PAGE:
The increased fare owing to the PAYW model may prevent some heavier (but low income) people to fly because they are required to pay extra for their weight, which they cannot afford. This may imply that flights will either be less full or would be filled with lighter people with less baggage paying a reduced fare. This situation has a clear effect on an airline revenues if the airline loses many paying customers and if only people who weigh less are flying. As a consequence, it would be more difficult to prepare forecasts or trends. The change of customer base would also introduce an extra variable complicating stable and predictable revenues for airlines.

 

In any option of the PAYW model, airlines are expected to reconfigure seating arrangements in order to allocate space in an aircraft according to fare. Heavier and larger people will get larger seats and extra leg room so the comments against heavier passengers and airlines will become pointless under the weight-based model.

 

Conclusions
Fares based on the PAYW model can be just and efficient because passengers will pay according to their weight and the space they take in the cabin. Although every passenger will not benefit from the model, one does not pay for others’ excess weight, as in the average fare policy. Charging according to weight and space is a universally accepted principle not only in transportation but also in other services. As space and weight are far more important in air transportation than in other modes of transport, it is important to consider those aspects in pricing air tickets. The PAYW model also takes into account space, because a person's weight and size are highly positively correlated. With people's weight increasing worldwide, it can be easier for an airline to increase a fare for heavier passengers.

 

A fare determined according to the PAYW model is not a new fare. It is simply a different way of estimating the existing fare. It rewards passengers who weigh less than average and/or those who lose weight. To the degree that passengers lose weight and therefore reduce fares, the savings that result are net benefits to the passengers. As an aircraft of a given make and model can accommodate more light-weight passengers, it may also reward airlines. An airline can still practice the revenue management techniques in any option of the PAYW model.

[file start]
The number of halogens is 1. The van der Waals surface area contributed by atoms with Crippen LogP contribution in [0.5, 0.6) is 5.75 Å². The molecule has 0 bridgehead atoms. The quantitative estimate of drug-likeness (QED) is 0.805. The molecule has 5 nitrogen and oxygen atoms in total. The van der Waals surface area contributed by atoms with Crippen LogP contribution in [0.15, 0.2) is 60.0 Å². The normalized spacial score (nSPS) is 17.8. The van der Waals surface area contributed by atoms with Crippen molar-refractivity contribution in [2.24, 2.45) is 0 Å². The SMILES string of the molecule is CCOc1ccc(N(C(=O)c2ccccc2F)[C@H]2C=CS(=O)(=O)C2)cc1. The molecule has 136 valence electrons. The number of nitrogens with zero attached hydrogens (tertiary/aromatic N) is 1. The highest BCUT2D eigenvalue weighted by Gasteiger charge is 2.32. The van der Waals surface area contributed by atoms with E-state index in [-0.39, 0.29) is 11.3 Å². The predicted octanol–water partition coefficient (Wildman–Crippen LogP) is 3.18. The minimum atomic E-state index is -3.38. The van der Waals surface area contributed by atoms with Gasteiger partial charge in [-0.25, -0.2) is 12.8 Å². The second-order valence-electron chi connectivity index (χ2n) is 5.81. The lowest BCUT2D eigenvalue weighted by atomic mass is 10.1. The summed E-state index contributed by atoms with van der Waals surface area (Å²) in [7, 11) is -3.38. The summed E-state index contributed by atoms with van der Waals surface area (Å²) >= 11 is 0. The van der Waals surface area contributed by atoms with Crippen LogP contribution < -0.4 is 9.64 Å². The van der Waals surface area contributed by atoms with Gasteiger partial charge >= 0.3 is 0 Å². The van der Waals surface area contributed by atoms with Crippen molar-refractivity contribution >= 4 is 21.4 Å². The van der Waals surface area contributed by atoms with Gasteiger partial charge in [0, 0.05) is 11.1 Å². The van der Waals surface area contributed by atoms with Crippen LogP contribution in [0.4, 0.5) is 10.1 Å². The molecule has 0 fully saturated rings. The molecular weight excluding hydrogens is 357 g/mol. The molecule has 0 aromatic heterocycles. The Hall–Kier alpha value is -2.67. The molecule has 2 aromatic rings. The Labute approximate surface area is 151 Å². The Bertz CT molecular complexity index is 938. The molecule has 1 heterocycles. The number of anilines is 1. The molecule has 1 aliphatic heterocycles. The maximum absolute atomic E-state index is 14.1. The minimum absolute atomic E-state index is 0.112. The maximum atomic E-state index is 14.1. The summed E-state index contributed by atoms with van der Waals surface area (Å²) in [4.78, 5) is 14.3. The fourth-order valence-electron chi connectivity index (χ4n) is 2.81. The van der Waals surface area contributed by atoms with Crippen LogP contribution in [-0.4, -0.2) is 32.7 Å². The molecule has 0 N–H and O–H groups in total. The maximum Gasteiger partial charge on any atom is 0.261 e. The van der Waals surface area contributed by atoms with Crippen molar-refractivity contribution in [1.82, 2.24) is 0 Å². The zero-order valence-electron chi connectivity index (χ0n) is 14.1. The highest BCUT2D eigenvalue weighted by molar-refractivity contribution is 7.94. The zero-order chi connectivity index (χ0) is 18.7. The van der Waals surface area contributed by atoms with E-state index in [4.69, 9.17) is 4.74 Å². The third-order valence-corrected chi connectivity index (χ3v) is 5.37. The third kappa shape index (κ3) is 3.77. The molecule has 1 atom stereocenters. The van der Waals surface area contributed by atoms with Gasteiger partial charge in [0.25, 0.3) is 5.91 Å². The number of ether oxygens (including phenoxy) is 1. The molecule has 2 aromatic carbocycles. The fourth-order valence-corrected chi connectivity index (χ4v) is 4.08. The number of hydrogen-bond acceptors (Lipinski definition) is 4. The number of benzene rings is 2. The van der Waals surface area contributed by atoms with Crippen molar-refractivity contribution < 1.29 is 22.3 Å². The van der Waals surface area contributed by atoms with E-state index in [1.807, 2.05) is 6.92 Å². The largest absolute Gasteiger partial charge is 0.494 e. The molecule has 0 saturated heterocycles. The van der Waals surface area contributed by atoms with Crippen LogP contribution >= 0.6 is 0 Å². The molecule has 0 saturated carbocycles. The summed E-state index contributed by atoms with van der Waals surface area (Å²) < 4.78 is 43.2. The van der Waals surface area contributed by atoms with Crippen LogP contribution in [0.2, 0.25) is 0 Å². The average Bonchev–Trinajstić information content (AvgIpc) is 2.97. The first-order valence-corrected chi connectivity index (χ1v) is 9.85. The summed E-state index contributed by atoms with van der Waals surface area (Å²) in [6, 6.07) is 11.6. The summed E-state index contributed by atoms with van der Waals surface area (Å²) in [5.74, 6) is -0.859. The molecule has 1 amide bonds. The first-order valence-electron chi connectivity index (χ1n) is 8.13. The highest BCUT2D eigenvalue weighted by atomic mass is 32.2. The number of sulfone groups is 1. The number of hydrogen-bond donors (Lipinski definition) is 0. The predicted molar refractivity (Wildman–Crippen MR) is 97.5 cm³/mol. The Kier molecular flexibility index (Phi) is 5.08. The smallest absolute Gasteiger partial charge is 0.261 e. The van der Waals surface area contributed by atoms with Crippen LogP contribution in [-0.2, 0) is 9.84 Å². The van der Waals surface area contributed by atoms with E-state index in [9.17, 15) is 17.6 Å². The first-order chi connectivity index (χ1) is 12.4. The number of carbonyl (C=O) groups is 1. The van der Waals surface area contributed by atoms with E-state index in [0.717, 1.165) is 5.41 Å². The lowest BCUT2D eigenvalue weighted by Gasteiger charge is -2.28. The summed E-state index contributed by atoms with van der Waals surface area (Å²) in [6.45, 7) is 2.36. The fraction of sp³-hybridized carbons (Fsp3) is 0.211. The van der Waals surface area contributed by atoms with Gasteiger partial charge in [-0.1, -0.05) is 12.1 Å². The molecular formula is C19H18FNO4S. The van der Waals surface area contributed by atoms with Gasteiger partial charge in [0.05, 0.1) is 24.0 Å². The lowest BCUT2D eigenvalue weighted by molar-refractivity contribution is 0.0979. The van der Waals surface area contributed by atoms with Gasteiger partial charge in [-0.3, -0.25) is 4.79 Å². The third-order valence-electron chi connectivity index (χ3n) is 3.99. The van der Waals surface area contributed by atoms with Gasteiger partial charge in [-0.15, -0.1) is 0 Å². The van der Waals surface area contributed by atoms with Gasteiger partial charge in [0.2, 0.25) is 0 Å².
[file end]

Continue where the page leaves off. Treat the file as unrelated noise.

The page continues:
This exploratory analysis indicates that the PAYW model of an air ticket can be technically and economically feasible to implement, and its proper implementation may provide significant benefits to airlines, passengers and society at large, not just economic transfers. However we must emphasise that the fare policy that charges heavier passengers more but does not give any discount to lighter passengers can benefit only the airlines and harm the passengers and the society at large. Many objections to the model are not necessarily accurate or can be addressed with appropriate policies. Most options of the model may impose neither large transactions costs nor humanitarian concerns or discrimination against heavy people. Nevertheless, there are many issues and areas that deserve rigorous discussions and investigations given the potential contentious nature of the pricing model.

 

3 April 2013

Comments:

If obese passengers were made to pay a hefty supplement, maybe this would encourage healthy living.



Doug Hartley


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United Airlines wanted the seemingly impossible for its new business class: greater sleep comfort and direct aisle access without losing seat density. Aircraft Interiors International attended the preview event of Polaris, one of the biggest business class seating projects ever, to get the full story
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A single inflight wi-fi access point might need to connect to more than 100 client devices, ranging from first-generation smart phones to the latest two stream 802.11ac laptops and tablets. Let's consider the importance of successful and reliable connections, and network security
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Commencing operations is a huge task for an airline, but that didn't deter start-up Indian carrier Vistara from also taking the bold step of becoming the launch customer for an IFE system